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TEST ALERT: Taxi drivers MUST NOT engage with UK emergency alert whilst driving

Taxi drivers must NOT read UK Government emergency alerts when driving, reminds London licensing authority ahead of testing.

A new system that will give the Government and emergency services the capability to send an alert directly to mobile phones when there is a risk to life has been launched.

The Government will test the new emergency alert system at 3pm on Sunday 23 April. The new system warns people if there is danger to life nearby and gives advice on how to stay safe.

The system is ready to be tested across the country following successful tests in East Suffolk and Reading. The Government hopes the alert system will provide the best possible protection against an ever-evolving range of threats.

Despite the urgency of the alert, taxi drivers and other motorists must NOT read the message until they have safely pulled over.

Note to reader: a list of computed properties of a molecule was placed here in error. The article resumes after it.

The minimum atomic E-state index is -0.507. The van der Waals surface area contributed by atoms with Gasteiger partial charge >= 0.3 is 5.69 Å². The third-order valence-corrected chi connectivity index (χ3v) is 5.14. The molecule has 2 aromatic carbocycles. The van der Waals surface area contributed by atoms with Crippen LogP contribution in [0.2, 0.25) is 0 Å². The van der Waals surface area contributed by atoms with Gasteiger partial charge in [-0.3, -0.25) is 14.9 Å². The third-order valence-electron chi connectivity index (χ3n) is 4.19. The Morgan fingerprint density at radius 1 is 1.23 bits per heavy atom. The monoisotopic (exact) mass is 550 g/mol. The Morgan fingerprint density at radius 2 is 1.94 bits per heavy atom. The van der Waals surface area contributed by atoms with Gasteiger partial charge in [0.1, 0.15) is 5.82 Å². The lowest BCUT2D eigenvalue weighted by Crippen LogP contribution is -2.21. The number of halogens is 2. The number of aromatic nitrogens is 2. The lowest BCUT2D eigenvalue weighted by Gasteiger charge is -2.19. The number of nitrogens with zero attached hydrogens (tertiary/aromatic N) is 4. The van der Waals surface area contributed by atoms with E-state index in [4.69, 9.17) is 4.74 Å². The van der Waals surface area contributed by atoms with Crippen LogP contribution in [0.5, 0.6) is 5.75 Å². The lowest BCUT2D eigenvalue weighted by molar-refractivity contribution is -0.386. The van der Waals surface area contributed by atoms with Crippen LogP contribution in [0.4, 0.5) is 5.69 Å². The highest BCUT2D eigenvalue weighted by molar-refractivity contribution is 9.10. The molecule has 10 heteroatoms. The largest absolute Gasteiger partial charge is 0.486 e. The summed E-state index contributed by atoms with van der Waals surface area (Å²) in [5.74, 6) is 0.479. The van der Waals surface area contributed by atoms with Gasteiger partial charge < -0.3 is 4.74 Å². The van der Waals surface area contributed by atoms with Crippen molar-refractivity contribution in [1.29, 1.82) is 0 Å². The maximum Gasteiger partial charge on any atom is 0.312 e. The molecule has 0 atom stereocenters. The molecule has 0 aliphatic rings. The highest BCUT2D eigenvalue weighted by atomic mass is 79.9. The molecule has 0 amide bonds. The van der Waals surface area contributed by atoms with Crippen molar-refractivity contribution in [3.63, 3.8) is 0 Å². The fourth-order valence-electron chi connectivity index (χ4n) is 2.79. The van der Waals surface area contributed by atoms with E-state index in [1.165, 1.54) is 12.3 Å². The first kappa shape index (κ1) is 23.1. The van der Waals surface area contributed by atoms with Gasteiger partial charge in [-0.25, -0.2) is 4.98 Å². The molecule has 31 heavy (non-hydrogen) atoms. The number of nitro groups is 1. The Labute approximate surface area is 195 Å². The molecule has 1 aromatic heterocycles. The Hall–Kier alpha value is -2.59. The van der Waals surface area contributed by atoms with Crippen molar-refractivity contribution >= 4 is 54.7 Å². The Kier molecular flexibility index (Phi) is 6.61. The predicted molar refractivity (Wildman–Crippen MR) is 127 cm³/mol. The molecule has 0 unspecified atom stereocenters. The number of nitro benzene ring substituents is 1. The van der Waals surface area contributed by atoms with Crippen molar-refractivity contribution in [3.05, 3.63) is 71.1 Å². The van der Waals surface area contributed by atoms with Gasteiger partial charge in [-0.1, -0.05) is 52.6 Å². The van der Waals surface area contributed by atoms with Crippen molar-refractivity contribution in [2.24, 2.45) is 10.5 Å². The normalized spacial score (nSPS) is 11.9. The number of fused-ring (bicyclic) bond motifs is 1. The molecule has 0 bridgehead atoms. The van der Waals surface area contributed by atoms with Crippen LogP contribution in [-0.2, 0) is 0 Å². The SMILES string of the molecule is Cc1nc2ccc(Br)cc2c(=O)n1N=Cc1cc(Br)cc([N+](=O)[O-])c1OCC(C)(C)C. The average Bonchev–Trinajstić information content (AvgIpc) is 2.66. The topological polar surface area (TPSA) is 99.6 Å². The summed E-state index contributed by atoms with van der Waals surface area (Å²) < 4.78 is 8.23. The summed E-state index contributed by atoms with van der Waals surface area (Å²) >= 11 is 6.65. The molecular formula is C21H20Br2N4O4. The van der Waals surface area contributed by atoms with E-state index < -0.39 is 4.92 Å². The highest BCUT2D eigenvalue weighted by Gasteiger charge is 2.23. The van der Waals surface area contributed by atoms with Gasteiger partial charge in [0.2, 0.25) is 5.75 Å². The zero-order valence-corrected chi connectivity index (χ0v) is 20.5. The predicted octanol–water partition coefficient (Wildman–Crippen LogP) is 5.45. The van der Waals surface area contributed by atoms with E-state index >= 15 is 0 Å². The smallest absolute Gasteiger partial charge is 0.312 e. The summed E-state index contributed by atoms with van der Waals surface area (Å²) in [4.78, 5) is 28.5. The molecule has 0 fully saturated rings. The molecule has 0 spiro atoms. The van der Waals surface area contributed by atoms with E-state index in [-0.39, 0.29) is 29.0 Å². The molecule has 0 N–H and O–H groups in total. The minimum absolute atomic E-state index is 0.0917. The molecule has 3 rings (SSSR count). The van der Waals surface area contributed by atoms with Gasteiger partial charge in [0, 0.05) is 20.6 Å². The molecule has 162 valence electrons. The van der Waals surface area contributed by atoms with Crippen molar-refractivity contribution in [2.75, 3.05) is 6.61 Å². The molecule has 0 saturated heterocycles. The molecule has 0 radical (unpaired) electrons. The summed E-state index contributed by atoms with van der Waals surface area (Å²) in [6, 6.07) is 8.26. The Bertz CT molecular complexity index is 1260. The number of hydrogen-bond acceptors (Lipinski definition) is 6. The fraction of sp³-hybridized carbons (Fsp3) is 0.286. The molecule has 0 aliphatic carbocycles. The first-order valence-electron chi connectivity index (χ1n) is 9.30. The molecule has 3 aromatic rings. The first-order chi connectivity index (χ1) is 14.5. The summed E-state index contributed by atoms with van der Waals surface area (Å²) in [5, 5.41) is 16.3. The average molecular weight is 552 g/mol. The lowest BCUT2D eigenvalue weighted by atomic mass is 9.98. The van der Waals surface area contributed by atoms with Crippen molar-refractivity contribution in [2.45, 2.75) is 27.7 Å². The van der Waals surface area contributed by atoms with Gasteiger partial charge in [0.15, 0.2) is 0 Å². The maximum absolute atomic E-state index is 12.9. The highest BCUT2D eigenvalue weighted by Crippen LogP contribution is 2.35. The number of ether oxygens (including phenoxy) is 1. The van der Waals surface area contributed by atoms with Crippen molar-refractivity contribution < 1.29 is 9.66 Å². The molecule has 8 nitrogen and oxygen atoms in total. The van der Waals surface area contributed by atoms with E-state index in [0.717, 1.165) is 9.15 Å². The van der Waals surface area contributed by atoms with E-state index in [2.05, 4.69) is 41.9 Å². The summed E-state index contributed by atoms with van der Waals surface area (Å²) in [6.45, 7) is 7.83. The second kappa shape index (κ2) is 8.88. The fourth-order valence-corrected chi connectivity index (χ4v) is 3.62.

Government advice says: "You should not read or respond to an emergency alert when you are driving or riding a vehicle.

"Find somewhere safe and legal to stop before picking up your phone and reading the message. If there is nowhere safe or legal to stop close by, and nobody else is in the vehicle to read the alert, tune into live radio for information until you can find somewhere safe and legal to stop."

Transport for London (TfL) sent out a reminder about the imminent test alert this Sunday to 10,000's of taxi and minicab drivers via email this week.

How will I receive the UK Emergency Alert?

A UK-wide alerts test will take place on Sunday 23 April which will see people receive a test message on their mobile phones.

The alerts will only ever come from the Government or emergency services, and they will issue a warning, always including the details of the area impacted, and providing instructions about how best to respond - linking to where people can receive further information.

Emergency Alerts will be used very rarely - only being sent where there is an immediate risk to people’s lives - so people may not receive an alert for months, or even years.

The service has already been used successfully in a number of other countries, including the US, Canada, the Netherlands and Japan, where it has been widely credited with saving lives, for example, during severe weather events. In the UK, alerts could be used to tell residents of villages being encroached by wildfires, or of severe flooding.


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